Monday, May 01, 2006

Get Ready for "The DaVinci Code"!

Nineteen days from now Ron Howard’s movie, The DaVinci Code, hits the theaters. With Tom Hanks in the lead role, the movie is bound to be a blockbuster. Frankly, I’m looking forward to it! The book was “a real page turner.” At the same time, I know it is going to raise a storm of criticism on one hand and a lot of questions on the other.

God providentially let me prepare for the release of the movie. Knowing it was coming, I began looking for resources a long time ago. One of the best books was Dr. Jim Garlow’s, Cracking the DaVinci Code. I bought and read that book with interest. Garlow is a historian and was able to shed a lot of light on Dan Brown’s mistaken understanding of the Nag Hammadi Library and Gnostic writings in general. Garlow, a Wesleyan Methodist, presents a defense for traditional Christianity from the perspective of a conservative Christian.

Written from the perspective of one who accepts much of the liberal critical scholarship, Dr. Bart Ehrman’s work, Truth and Fiction in the DaVinci Code, scathingly repudiates Brown’s book. I purchased Ehrman’s book at one of the local Barnes & Noble stores along with his Lost Christianities. When I picked up Ehrman’s book on the DaVinci Code, I fully expected him to support Brown. Imagine my surprise when I found him rejecting Brown and his book. Ehrman is a historian who understands early Christian history. I guess I shouldn’t be so surprised.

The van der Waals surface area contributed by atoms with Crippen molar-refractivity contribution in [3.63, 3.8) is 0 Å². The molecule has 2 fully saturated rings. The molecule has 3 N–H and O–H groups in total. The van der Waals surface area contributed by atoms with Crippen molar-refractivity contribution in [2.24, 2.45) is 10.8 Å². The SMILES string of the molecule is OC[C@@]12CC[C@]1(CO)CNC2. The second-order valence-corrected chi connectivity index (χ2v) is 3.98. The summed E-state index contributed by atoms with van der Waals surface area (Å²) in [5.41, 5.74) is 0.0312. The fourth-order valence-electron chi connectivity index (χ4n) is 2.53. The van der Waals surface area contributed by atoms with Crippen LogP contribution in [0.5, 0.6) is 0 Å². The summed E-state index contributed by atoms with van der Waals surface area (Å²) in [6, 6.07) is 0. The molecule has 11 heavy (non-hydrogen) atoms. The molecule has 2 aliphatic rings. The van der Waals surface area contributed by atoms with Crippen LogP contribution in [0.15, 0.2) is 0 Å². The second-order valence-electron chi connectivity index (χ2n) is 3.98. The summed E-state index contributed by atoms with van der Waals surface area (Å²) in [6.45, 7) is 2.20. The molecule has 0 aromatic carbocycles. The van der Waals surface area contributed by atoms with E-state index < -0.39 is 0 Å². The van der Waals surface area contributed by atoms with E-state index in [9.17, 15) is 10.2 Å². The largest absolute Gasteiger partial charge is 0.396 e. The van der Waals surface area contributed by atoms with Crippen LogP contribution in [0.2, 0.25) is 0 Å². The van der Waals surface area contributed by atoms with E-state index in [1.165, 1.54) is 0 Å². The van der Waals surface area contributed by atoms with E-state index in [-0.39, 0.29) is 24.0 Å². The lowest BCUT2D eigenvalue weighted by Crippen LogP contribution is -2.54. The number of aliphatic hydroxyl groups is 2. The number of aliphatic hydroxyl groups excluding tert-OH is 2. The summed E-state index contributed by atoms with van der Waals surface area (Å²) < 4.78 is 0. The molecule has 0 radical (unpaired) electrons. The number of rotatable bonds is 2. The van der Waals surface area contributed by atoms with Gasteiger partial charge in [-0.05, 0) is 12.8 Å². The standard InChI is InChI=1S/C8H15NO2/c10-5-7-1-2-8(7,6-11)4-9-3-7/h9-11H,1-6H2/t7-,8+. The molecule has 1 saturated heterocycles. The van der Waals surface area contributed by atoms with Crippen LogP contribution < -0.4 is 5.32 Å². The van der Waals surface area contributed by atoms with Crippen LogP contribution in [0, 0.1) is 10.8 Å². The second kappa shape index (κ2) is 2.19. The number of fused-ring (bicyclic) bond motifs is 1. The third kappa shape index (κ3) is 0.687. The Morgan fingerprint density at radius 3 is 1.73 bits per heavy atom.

It seems, then, that both those who accept some of the current critical theories and those who reject them out of hand reject Brown’s assertions.

Now let’s admit one thing. In spite of Brown’s comment on the “fly leaf” that a list of things is fact, what he says about them is fiction. There is in the Catholic Church an organization known as Opus Dei. It is not, however, what Brown says it is. There was an ancient militaristic monastic order known as the Templars, but they did not do what Brown says they did. There were amazing discoveries of Gnostic writings at Nag Hammadi in the late 1940s, but they do not say what Brown says they tell us about Jesus. There were documents discovered in caves above the Dead Sea in 1947 (not the 1950s as Brown says), but they tell us absolutely nothing about Jesus. So, while many of the places, organizations, and so on are real places; Brown treats them fictionally. His book is a book of murder, mystery, intrigue, and conspiracy; it is not historical fiction!

Dr. Garlow encourages people to see the movie. He also encourages you to take unsaved friends with you. Then, after the movie, spend time discussing it. That means you have to be understand where and how Brown twists history to suit his fictional purpose. Here at Christ’s Church of the Valley, we intend to screen a response to the movie on Wednesday, May 24. By then the buzz will be underway and people can view the video presentation then remain for Q&A. I will moderate and answer as many questions as I can.

For those of you wondering about resources, let me direct you to a couple of possibilities. Lee Strobel’s website at has a lot of good stuff. D. James Kennedy will air a documentary May 13, 14 on “The Coral Ridge Hour.” More information at Check out the Worldnet Daily website at for a link to a documentary done on what was once PAX TV. You can also go to Josh McDowell has a book out and a handy downloadable personal study at McDowell’s stuff has a 3-part sermon series and notes, multi-media presentation, and more for approximately $50. Jeff Bigelow has a downloadable sermon you can get at

Well, I hope this all helps.